Amid the military mini-season finale of “Chopped: Military Salute,” a spinoff of Food Network’s classic high-pressure competition show, one competitor likely felt right at home working against the clock.
The Army’s representative in the finale, Sgt. 1st. Class Brian Colvin, a former explosive ordnance disposal technician, sported a prominent reminder of his previous job — a headband adorned with the Master Explosive Ordnance Disposal badge, which is awarded to troops who have spent nearly 10 years in a bomb disposal role.
Colvin and three counterparts from the Air Force, Navy and Marine Corps each deployed explosive flavors to win branch-specific competitions that qualified them for Tuesday’s final round. The four active duty chefs, who all currently serve as culinary instructors or enlisted aides to senior leaders, competed as a team against individual current and former “Chopped” judges.
Competitors on “Chopped” craft improvised exquisite dishes against a running clock from a basket of surprise ingredients.
Their first mission was the appetizer round against celebrity chef Amanda Freitag, using a mishmash of supplies that included a flag-shaped cake topped with fruit. Freitag defeated the troops after throwing together a spring duck with strawberry glaze served with crispy baby artichokes atop a potato and yampee purée.
However, the service members prevailed in the main course of surf and turf — go figure. They also had a lucky break when their opponent, Chef Eric Adjepong, suffered a set back after his cooking station blew up (perhaps because he isn’t a bomb technician) and caught fire, distracting him just enough that his durian mochi became “a little bit gelatinous and melted,” the judges said.
The dessert round against Tiffani Faison, an Army brat and long-time “Chopped” judge, was little more than mop-up duty for the “military task force,” as the judges kept calling them. The chaotic conclusion’s ingredients included apple pie with ice cream, starfruit, powdered eggs and hot dogs.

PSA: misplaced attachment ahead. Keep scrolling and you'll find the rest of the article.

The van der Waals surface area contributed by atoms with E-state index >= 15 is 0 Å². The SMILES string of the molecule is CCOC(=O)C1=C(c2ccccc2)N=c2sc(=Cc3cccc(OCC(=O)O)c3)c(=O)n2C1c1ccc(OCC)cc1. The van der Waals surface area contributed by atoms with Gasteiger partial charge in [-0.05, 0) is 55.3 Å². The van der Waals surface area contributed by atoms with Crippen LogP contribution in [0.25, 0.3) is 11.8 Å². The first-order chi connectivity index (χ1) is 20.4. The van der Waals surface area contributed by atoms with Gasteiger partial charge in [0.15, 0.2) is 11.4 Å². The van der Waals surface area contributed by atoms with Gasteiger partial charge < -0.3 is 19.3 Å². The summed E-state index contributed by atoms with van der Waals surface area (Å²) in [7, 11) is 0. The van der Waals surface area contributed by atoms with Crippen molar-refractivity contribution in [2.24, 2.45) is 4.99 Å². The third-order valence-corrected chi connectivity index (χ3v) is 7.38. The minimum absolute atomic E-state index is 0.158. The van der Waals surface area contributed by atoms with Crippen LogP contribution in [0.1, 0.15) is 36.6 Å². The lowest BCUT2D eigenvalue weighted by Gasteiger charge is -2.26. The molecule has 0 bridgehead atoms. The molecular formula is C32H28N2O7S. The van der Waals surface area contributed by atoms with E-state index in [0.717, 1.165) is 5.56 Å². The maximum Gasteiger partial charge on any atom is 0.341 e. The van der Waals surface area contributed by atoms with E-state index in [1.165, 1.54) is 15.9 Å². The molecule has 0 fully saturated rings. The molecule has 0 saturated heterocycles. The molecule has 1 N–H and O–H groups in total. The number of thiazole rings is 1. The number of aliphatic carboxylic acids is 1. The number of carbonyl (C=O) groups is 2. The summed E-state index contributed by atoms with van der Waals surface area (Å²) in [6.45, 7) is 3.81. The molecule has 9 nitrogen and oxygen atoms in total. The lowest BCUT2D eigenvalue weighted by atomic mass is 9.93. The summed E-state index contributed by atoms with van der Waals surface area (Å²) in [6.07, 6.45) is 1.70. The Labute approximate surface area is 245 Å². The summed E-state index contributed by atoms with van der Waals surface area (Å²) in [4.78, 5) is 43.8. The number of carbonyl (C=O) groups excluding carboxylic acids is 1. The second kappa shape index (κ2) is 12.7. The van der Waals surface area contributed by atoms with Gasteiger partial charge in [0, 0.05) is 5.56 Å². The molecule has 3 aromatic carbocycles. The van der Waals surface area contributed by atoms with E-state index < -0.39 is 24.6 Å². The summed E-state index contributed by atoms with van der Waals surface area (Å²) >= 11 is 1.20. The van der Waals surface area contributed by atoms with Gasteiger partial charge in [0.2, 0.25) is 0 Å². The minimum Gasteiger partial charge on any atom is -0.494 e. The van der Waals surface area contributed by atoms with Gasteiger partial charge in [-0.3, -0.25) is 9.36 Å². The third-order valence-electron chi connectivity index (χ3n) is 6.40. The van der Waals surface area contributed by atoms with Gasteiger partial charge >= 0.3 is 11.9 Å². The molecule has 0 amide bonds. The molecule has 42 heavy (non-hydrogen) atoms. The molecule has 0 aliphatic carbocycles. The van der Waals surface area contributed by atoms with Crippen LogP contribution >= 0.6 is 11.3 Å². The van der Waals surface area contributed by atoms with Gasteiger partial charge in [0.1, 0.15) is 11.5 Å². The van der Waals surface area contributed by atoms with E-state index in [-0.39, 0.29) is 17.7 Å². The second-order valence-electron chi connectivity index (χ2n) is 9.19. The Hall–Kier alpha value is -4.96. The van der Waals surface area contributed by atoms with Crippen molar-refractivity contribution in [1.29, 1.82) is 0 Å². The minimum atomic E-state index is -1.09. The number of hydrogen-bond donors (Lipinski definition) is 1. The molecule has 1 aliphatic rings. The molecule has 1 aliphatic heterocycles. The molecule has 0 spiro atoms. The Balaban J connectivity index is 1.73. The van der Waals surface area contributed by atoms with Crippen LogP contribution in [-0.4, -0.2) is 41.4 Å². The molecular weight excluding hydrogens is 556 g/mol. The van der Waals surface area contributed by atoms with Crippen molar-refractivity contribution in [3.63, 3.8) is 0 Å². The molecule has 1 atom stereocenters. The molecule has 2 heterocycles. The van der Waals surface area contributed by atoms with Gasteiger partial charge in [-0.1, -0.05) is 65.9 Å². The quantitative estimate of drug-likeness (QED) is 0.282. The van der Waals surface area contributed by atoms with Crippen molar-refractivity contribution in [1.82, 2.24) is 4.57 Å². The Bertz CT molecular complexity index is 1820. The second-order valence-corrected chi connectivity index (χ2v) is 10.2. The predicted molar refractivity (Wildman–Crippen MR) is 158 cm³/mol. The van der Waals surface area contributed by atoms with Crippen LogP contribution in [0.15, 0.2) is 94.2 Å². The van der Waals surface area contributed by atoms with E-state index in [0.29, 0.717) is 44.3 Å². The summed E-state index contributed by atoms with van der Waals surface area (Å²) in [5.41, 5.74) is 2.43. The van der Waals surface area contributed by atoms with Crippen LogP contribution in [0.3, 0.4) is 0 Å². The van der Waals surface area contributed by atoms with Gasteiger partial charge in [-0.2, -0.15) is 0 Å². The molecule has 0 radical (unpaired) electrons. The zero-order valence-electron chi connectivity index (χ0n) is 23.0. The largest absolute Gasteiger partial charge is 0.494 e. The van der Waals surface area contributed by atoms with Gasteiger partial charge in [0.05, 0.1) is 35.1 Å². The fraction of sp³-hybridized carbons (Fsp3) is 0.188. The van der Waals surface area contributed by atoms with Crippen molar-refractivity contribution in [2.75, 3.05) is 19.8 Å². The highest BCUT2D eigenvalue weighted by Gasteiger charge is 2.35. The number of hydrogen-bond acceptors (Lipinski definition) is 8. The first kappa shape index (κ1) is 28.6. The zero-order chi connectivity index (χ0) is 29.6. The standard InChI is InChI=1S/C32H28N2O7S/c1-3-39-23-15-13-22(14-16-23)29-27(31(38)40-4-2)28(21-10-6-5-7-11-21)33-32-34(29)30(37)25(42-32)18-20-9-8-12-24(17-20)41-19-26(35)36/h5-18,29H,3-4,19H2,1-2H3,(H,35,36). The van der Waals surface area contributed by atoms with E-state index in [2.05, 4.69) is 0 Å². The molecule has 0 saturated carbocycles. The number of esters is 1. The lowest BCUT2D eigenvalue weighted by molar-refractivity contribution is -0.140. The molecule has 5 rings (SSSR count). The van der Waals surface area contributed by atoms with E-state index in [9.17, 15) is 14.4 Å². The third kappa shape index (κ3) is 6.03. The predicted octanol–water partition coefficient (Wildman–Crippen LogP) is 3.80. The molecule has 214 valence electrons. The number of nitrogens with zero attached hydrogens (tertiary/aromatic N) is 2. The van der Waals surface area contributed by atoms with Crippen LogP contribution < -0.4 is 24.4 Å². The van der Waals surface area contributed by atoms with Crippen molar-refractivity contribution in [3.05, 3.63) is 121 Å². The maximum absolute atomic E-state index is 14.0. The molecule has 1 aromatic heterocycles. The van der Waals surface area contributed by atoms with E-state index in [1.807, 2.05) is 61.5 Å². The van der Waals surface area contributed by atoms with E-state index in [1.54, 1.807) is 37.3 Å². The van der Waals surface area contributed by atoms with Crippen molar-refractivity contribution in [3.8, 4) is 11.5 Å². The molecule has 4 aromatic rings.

Colvin described the powdered eggs as “an Army favorite.” We at the Military Times Observation Post believe that all Americans are entitled to express their own opinions — members of our staff have fought to protect this very freedom. We also want to express our opinion: Colvin’s opinion on powdered eggs is bad and wrong.
According to his official bio, which was provided to Military Times after publication, Colvin joined the National Guard in 2004, completing Basic Training at Fort Sill, Oklahoma, and medical training at Fort Sam Houston, Texas. He moved on to active duty service in 2006, and was stationed at Fort Campbell, Kentucky, with the 101st Airborne Division as a field medic. From there, he went on to attend Explosive Ordnance Disposal School at Eglin Air Force Base in Florida. Later, he went on to serve as a recruiter in the Fort Lauderdale, Florida area, and most recently, he became the first EOD technician selected to serve as an enlisted aid; a role he currently serves in at Carlisle Barracks, Pennsylvania. His military education includes the Basic Leaders Course, the Advanced Leaders Course, and the Senior Leaders Course.
Colvin’s awards, according to his bio, include the following: the Army Commendation Medal with four oak leaves; Army Achievement Medal, with 5 oak leaves; Army Good Conduct Medal, with 4 knots; the National Defense Service Medal; the Iraq Campaign Medal; Global War on Terrorism Service Medal; Armed Forces Service Medal; the Military Outstanding Volunteer Service Medal; Non-Commissioned Officer Professional Development Ribbon; Army Service Ribbon; Overseas Service Ribbon; Meritorious Unit Citation; Basic Recruiting Badge; Gold Recruiting Badge; Combat Medic Badge; Expert Field Medic Badge; Basic EOD Badge; and the Senior EOD Badge.
As for the “Military Salute” edition of “Chopped,” First Lady Jill Biden also made an appearance, and invited the military chefs to cook for her family over the upcoming July 4 holiday.
But she didn’t eat any of the powdered egg-based dishes.
Editor’s note: This article was updated at 3:30 p.m. with additional information from Sgt. 1st Class Brian Colvin’s service record.
Davis Winkie covers the Army for Military Times. He studied history at Vanderbilt and UNC-Chapel Hill, and served five years in the Army Guard. His investigations earned the Society of Professional Journalists' 2023 Sunshine Award and consecutive Military Reporters and Editors honors, among others. Davis was also a 2022 Livingston Awards finalist.